PCMagazine stated that the vulnerabilities allowed actors to access victim accounts via publicly available exploit codes against VPN services and public-facing applications without using any unique or identifying malware.

In Case You Missed It

SonicWall CEO Bill Conner Selected as SC Media Excellence Award Finalist – Bret Fitzgerald

Cybersecurity in the Fifth Industrial Revolution – Ray Wyman

What is Cryptojacking, and how does it affect your Cybersecurity? – Ray Wyman

Why Healthcare Must Do More (and Do Better) to Ensure Patient Safety – Ken Dang

SonicWall Recognizes Partners, Distributors for Outstanding Performance in 2021 – Terry Greer-King

Anti-Ransomware Day: What Can We Do to Prevent the Next WannaCry? – Amber Wolff

CRN Recognizes Three SonicWall Employees on 2022 Women of the Channel List – Bret Fitzgerald

Enjoy the Speed and Safety of TLS 1.3 Support – Amber Wolff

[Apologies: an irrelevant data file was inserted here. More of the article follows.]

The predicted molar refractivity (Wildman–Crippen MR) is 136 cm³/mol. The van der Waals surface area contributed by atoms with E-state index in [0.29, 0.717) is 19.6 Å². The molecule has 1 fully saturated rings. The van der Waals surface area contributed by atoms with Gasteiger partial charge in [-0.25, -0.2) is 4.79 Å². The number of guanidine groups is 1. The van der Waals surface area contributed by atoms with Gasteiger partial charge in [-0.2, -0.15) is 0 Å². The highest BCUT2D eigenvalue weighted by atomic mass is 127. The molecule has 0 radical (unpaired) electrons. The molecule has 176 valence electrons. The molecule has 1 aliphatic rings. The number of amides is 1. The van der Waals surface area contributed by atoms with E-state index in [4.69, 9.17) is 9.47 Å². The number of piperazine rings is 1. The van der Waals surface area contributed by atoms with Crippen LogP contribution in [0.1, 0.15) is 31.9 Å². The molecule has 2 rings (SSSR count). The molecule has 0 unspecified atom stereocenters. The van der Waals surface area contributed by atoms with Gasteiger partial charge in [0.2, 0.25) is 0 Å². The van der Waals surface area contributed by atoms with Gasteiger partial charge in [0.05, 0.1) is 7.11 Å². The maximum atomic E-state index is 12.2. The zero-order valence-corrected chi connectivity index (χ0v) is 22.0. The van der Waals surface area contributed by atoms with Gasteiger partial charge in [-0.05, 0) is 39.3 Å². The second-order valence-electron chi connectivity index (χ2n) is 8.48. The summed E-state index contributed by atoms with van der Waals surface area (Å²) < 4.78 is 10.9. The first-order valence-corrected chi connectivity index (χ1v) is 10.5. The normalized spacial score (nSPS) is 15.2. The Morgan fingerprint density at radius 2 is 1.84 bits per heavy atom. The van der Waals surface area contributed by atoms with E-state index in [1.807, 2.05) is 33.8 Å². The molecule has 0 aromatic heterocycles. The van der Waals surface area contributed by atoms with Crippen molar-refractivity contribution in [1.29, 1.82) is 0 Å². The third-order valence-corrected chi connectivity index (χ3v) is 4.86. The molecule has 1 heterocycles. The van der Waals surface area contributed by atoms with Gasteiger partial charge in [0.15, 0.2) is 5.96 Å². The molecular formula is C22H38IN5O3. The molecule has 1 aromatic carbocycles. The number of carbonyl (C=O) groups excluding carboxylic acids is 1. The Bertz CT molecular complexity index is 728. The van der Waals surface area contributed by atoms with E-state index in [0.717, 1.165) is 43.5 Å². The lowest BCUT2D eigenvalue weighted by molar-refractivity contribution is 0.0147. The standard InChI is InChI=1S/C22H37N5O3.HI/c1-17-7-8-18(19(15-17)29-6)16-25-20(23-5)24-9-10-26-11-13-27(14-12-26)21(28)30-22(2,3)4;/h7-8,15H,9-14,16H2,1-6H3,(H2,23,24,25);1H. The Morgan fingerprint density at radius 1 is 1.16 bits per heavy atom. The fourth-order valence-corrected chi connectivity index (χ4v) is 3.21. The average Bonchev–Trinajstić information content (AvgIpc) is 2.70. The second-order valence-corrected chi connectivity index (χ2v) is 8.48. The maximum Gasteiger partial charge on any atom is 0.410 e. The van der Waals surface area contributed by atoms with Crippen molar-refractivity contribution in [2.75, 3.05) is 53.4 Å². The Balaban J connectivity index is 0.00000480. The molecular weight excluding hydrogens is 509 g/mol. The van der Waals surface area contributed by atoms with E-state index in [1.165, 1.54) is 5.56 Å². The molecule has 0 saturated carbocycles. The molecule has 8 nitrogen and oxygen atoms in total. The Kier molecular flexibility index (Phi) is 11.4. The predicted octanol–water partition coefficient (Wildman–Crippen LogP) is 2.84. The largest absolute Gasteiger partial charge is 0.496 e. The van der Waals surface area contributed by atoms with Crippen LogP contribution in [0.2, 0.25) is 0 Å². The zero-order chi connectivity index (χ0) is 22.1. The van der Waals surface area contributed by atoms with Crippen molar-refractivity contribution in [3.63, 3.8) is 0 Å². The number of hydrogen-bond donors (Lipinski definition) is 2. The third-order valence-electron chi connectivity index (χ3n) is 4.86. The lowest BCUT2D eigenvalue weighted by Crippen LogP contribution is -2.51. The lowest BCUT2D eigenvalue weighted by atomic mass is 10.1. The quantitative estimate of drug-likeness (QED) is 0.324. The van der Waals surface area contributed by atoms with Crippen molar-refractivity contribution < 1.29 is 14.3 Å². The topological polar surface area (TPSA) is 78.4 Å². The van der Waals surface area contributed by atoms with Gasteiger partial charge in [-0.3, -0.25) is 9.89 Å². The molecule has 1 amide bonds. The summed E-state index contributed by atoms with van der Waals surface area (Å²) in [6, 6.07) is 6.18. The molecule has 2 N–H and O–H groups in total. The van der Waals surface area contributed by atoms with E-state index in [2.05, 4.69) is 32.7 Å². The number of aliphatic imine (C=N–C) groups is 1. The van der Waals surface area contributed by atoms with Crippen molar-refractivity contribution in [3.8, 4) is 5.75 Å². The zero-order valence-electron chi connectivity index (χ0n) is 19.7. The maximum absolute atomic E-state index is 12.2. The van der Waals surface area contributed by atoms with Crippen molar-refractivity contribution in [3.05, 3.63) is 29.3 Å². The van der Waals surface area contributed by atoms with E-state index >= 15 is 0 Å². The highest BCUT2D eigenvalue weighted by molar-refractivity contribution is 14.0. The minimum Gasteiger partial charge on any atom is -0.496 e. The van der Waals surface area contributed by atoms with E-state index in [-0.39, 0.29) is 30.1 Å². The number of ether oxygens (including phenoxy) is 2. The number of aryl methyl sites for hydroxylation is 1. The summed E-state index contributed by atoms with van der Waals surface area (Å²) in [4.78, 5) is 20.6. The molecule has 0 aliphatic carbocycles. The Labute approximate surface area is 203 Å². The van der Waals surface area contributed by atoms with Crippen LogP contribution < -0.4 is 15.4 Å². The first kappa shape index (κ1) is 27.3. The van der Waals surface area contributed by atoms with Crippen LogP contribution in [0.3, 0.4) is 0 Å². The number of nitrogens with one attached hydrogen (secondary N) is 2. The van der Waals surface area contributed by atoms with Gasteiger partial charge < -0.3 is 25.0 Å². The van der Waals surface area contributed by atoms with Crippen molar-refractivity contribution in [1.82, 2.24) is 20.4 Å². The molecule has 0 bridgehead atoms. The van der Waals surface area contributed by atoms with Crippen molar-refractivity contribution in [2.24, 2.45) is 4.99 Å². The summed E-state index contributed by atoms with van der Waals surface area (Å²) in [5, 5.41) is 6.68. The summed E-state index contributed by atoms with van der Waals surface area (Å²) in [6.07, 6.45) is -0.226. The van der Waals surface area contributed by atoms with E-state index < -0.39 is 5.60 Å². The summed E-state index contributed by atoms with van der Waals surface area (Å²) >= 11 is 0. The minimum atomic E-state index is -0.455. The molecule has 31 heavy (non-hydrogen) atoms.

Four Cybersecurity Actions to Lock it All Down – Ray Wyman

Understanding the MITRE ATT&CK Framework and Evaluations – Part 2 – Suroop Chandran

Five Times Flawless: SonicWall Earns Its Fifth Perfect Score from ICSA Labs – Amber Wolff

NSv Virtual Firewall: Tested and Certified in AWS Public Cloud – Ajay Uggirala

How SonicWall’s Supply-Chain Strategies Are Slicing Wait Times – Amber Wolff

SonicWall SMA 1000 Series Earns Best-Of Enterprise VPNs Award from Expert Insights – Bret Fitzgerald

World Backup Day: Because Real Life Can Have Save Points Too – Amber Wolff

CRN Honors SonicWall With 5-Star Rating in 2022 Partner Program Guide – Bret Fitzgerald

Cyberattacks on Government Skyrocketed in 2021 – Amber Wolff

Meeting the Cybersecurity Needs of the Hybrid Workforce – Ray Wyman

Third-Party ICSA Testing – Perfect Score Number 4 – Kayvon Sadeghi

Ransomware is Everywhere – Amber Wolff

Shields Up: Preparing for Cyberattacks During Ukraine Crisis – Aria Eslambolchizadeh

SonicWall Staff